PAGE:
IT WAS, perhaps, appropriate that the small town of Market
Bosworth, chosen to host the meeting of the College of Bishops this
week, was itself a microcosm of the issues under discussion.
The Team Rector in the Bosworth and Sheepey Group benefice, in
Leicestershire, the Revd Dominic McClean, plans to celebrate his
civil partnership with Tony Hodges, also a Christian, at St
Peter's, in the town, a week on Saturday. "It's not a gay wedding
or a blessing," he said on Wednesday. "In the context of the
eucharist, it is a service of thanksgiving and commitment."
He is positive about the shared conversations on sexuality,
piloted by the College of Bishops in the town for two days this
week: "Without that conversation and really listening to each
other, it will divide the Church, and that is the last thing we
After emerging from the conversations on Wednesday, the Bishop
of Manchester, the Rt Revd David Walker, reported that the College
had "got the emotional tone right. . . Whilst I came, obviously,
with people in my heart, and carrying some of their hopes and fears
with me, I felt I was able to participate as an individual and not
having to be the flag-waver for any particular group within the
It was, he said, "more important to get it right than get it
quick. . . If we rush at this, we will simply end up repeating
tired old failures to reach solutions."
He was interviewed alongside the Bishop of Winchester, the Rt
Revd Tim Dakin, by the Church of England's director of
communications, Arun Arora. Bishop Dakin appeared more ready to
emphasise the extent of the division within the College.
"These are Gospel issues that we are talking about," he said.
"They go deep. They are very important to many of us, personally,
or by conviction, or by a sense of deep commitment to a way of
He went on: "Our different traditions of wisdom and our
understanding of reason have actually probably brought us to the
point where we have got some deep disagreements and we need to be
able to speak the truth in love to one another in a Christian way
and then work out what we're going to do."
The "good disagreement" sought by the Archbishop of Canterbury
found echoes in the conversation, during which Bishop Dakin
challenged Bishop Walker's interpretation of the account of the
Council of Jerusalem in Acts. Bishop Walker suggested that "what
really carried the Church forward . . . was not the particular nice
little points they decided at the end about not eating meat with
the blood in it, it was about just having been together - that very
Bishop Dakin sought permission to argue that, "the statement
that was made after the Council was as important as the experience
of getting together." They had been able to "state something of the
Among the issues likely to be discussed during the shared
conversations is the potential for the Church to bless same-sex
relationships. On Tuesday, Mr McClean said that he "understood" why
a liturgy for the blessing of his relationship was not yet
available: "The Church hasn't evolved its teaching as yet on this.
. . I have had tremendous support from the Bishop and diocese on
this issue, and so I respect where the Bishop is coming from, and I
am delighted we can do something like this."
He and Mr Hodges "did consider" getting married, he said, but,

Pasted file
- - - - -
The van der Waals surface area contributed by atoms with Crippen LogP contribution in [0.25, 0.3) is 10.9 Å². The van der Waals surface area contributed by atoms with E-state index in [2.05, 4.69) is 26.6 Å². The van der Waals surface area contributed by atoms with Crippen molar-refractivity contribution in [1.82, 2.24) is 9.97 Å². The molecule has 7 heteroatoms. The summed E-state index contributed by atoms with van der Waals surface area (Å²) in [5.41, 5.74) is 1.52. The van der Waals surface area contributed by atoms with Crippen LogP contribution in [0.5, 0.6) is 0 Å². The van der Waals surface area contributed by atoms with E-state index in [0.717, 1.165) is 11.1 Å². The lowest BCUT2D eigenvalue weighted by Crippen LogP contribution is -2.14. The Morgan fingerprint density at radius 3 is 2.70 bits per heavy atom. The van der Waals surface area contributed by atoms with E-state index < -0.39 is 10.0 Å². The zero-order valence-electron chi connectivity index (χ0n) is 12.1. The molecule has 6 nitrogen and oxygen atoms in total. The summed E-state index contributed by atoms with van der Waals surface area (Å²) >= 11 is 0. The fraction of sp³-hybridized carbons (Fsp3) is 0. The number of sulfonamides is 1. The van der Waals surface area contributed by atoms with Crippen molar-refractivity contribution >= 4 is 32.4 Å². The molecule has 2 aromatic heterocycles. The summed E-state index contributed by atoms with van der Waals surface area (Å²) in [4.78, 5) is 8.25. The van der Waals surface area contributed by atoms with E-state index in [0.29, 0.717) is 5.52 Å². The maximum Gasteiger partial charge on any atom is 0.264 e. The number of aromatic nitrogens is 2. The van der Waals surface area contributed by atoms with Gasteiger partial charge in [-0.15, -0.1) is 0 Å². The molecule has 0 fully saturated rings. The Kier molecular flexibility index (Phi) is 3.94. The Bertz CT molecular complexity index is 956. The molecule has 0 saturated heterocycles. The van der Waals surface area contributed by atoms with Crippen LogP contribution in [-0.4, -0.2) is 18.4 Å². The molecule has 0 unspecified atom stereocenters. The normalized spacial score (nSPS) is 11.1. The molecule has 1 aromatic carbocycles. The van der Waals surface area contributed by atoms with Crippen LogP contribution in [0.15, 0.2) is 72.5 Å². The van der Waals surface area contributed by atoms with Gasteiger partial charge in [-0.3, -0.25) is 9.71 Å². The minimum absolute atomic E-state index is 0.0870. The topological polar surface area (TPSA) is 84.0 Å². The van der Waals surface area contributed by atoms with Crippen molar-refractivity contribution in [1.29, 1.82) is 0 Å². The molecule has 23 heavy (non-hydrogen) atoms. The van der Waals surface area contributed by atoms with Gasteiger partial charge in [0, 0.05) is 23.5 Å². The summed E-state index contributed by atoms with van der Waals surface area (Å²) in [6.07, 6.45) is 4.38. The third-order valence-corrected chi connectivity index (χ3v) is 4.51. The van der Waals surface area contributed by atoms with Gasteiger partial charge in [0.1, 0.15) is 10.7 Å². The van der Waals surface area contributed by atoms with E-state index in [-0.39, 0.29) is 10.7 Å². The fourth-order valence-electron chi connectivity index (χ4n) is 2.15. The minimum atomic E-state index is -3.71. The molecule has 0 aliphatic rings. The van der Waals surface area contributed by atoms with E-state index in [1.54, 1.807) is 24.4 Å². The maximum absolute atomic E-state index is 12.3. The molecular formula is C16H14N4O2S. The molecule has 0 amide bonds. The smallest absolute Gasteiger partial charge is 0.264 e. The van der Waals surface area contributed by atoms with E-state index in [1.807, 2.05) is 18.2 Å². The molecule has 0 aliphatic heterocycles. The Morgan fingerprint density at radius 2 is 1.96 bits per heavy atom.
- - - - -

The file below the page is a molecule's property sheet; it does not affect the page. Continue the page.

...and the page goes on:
"from where I am, in rural Leicester, I felt it was the best thing
to try to be open to where people are at. There are people here
that could not have coped if it had been a marriage, but they are
delighted to be involved because it is a civil partnership. So I
have been able to include more people that way. I look forward to
the day when it will be OK to have the marriage of same-sex couples
in church." But it was "important that we have priests that have
gone ahead [and got married to same-sex partners]".
One of these priests, the Vicar of St Mary with All Souls',
Kilburn, and St James's, West Hampstead, the Revd Andrew
Foreshew-Cain, believes that the conversations are "pointless,
because its OK for straight men to stand around saying how
important it is to have a conversation, but meanwhile the Church is
seen as homophobic, and discrimination is continuing, and that is
affecting real people."
On Tuesday, he said that he had spoken to a number of ordinands
who had withdrawn from the process, and others who had been told to
"lie about their sexuality in order to get through the process by
Also on Tuesday, the Priest-in-Charge of St Nicholas's, Burnage,
the Revd Dr Rachel Mann, said: "I pray and hope this will not be
the case, but I fear that . . . it is LGBT people who will pay a
deep personal cost in this process of conversation. Why? Because to
enter into this process fully they will not be putting arguments,
but their very selves on the line. I pray that it is worth it."
The Vicar of Emmanuel Church, Northwood, the Revd Mike Talbot,
who chairs the Board of the Evangelical Alliance, said of the
conversations: "I'm not sure it will result in views' being
changed, but it may help folk understand where others are coming
from. In a relationship, I trust you if I have got to know you.
Therefore, I am open to hearing what you have to say in a way I
wouldn't have been when you were just lobbing press statements at
Another priest who was positive about the principle of
conversation was the Vicar of St Mary's, Battersea, Canon Simon
Butler. "It sounded to me like they had given considerable thought
to both the content and the process," he said this week. "This is
inviting people to do work in terms of their own
self-understanding. That is difficult and challenging and possibly
even a little bit threatening. . . It seems to be wrong to ask a
gay bishop to declare their own sexuality without the straight ones
giving some input themselves on what it means for them to be sexual